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Wood Mouse , Apodemus sylvaticus

The Wood Mouse is one of Britain’s most abundant mammals. It’s mainly nocturnal with most activity peaking at dusk and dawn. Despite its name its spread isn’t confined to just woodlands , including homes , gardens , grass verges , and moorland. It’s a typical mouse shape with a long tail and large ears. Its coat is dark brown with a lighter off white underside. 

The Wood Mouse is slightly larger than it’s more troublesome relative the House Mouse. It’s present in most parts of the U.K. with an estimated population of around 40 million individuals which grows to over 100 million by the end of autumn. The mouse lives in a below ground burrow system that normally has several entrances. Each burrow has nest chambers and food stores. These burrows are often used by following generations and may sometimes be enlarged or modified if necessary. 

Grooming is an important part of their lives. Wood mice spend a great part of their active time grooming, during which they wipe their face and ears with their front paws. They clean their tails by passing them through their mouths. Mutual grooming is a common activity between males and females.

The Wood Mouse grows to roughly 10 cm long and weigh 30 grams when full grown.

Wood mice are omnivores and thier diet is varied . Seeds , nuts , buds , berries and moss are supplemented with animal foods including snails , insects and worms. Particular favourites include acorns , blackberries and hazelnuts. Food is cached in underground burrows. Food remains are found in disused bird nests, on tree stumps and in sheltered feeding places between the roots of trees or under ledges.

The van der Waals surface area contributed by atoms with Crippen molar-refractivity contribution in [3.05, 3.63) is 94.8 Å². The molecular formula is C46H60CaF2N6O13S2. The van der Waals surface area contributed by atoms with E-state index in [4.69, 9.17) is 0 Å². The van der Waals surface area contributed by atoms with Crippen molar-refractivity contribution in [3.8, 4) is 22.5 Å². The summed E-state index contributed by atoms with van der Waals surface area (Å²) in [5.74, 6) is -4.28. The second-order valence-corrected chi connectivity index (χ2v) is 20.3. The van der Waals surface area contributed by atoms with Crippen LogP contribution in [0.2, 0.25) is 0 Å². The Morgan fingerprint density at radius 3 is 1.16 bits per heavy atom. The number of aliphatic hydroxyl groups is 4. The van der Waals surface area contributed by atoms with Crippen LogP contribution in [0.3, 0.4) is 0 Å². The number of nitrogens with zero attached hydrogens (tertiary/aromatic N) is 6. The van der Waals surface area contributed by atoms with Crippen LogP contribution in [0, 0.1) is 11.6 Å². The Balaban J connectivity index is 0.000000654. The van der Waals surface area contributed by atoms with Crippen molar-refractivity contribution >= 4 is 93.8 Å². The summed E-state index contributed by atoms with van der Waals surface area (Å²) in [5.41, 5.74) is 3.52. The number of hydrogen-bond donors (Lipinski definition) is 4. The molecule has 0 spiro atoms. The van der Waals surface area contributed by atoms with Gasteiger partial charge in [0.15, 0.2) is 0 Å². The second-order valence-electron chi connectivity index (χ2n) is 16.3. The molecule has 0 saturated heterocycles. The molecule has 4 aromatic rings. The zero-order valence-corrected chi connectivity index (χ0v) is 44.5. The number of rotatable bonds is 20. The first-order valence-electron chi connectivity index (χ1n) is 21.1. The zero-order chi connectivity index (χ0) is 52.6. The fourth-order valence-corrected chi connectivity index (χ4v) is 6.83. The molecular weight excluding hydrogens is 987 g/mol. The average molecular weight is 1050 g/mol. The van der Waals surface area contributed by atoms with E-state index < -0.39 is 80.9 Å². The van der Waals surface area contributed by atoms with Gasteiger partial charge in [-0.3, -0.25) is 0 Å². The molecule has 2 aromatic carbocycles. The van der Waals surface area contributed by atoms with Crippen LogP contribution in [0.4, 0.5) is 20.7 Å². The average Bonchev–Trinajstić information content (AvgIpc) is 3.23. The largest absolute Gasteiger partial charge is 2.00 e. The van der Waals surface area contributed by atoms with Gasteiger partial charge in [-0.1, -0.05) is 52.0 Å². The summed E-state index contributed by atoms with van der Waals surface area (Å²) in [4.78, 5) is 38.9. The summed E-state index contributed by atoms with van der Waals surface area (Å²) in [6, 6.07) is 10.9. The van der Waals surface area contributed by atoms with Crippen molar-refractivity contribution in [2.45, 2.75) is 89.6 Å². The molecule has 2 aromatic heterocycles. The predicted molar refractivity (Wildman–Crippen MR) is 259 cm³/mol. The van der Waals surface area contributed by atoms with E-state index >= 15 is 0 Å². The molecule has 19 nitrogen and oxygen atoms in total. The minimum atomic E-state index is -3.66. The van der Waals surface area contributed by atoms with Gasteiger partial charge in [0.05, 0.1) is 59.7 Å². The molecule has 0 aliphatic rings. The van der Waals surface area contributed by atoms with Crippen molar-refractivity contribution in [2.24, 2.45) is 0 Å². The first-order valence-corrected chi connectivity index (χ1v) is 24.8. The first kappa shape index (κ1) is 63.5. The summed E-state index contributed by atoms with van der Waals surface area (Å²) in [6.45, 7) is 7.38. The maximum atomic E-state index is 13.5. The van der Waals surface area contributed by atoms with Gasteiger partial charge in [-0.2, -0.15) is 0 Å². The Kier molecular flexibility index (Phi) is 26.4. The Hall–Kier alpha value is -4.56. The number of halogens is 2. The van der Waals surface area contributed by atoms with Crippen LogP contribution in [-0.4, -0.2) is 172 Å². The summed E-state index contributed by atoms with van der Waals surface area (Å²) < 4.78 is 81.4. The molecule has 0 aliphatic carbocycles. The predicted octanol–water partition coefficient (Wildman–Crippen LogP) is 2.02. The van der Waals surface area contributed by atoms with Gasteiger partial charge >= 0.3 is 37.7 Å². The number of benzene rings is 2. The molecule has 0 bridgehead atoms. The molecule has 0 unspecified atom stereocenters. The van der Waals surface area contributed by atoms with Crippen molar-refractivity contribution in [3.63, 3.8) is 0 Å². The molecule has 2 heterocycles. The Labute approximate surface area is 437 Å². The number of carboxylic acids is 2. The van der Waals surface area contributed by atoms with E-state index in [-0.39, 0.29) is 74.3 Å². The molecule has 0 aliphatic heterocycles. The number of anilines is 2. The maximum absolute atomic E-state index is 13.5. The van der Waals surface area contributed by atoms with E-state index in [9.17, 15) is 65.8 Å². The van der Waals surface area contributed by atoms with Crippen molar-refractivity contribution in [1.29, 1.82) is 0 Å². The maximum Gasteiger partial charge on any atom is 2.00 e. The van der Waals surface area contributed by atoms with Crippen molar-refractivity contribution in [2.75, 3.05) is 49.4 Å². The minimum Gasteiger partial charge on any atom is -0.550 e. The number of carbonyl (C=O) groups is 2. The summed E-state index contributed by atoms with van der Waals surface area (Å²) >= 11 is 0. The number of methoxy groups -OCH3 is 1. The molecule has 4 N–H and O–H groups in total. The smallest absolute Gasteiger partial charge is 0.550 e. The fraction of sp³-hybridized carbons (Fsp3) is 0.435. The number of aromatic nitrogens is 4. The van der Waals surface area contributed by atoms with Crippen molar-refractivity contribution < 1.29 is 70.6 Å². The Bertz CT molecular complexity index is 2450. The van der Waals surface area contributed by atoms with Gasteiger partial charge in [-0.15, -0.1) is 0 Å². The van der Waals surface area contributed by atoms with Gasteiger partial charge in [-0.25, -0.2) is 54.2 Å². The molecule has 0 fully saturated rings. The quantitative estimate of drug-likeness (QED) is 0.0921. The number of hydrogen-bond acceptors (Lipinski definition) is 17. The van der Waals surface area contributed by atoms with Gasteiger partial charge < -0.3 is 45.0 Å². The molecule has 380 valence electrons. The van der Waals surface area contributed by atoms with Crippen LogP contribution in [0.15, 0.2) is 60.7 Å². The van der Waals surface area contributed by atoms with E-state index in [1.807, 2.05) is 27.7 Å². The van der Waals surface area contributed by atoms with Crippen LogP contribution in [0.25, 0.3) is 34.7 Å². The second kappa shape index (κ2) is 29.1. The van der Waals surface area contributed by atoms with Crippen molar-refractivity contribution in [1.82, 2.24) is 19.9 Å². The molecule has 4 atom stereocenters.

Breading season is normally from March to October with up to four litters a  year. Each litter will contain 4 – 8 young and the babies are born blind (eyes closed) and hairless. They are weaned after approximately 20 days. Both sexes are promiscuous with a male’s territory normally overlapping several female territories.

Wood mice have no legal protection and conservation does not seem necessary as recolonisation after mortality is often rapid. Wood mice can be beneficial to man by preying on harmful insects, and many trees and shrubs germinate from forgotten wood mouse food stores.

Life expectancy is around a year , with only a few adults survive from one summer to the next. Overall, Wood mice’s numbers remain stable today, and the animals are currently classified as Least Concern (LC) on the IUCN Red List. Wood mice suffer from the loss of hedgerows and loss of their woodland habitat. They are also potentially threatened from agricultural modifications in a form of chemicals, which can be a serious concern both directly and through food contamination. The Wood Mouse provides a valuable source of food for Owls, foxes, mustelids, kestrels and cats.


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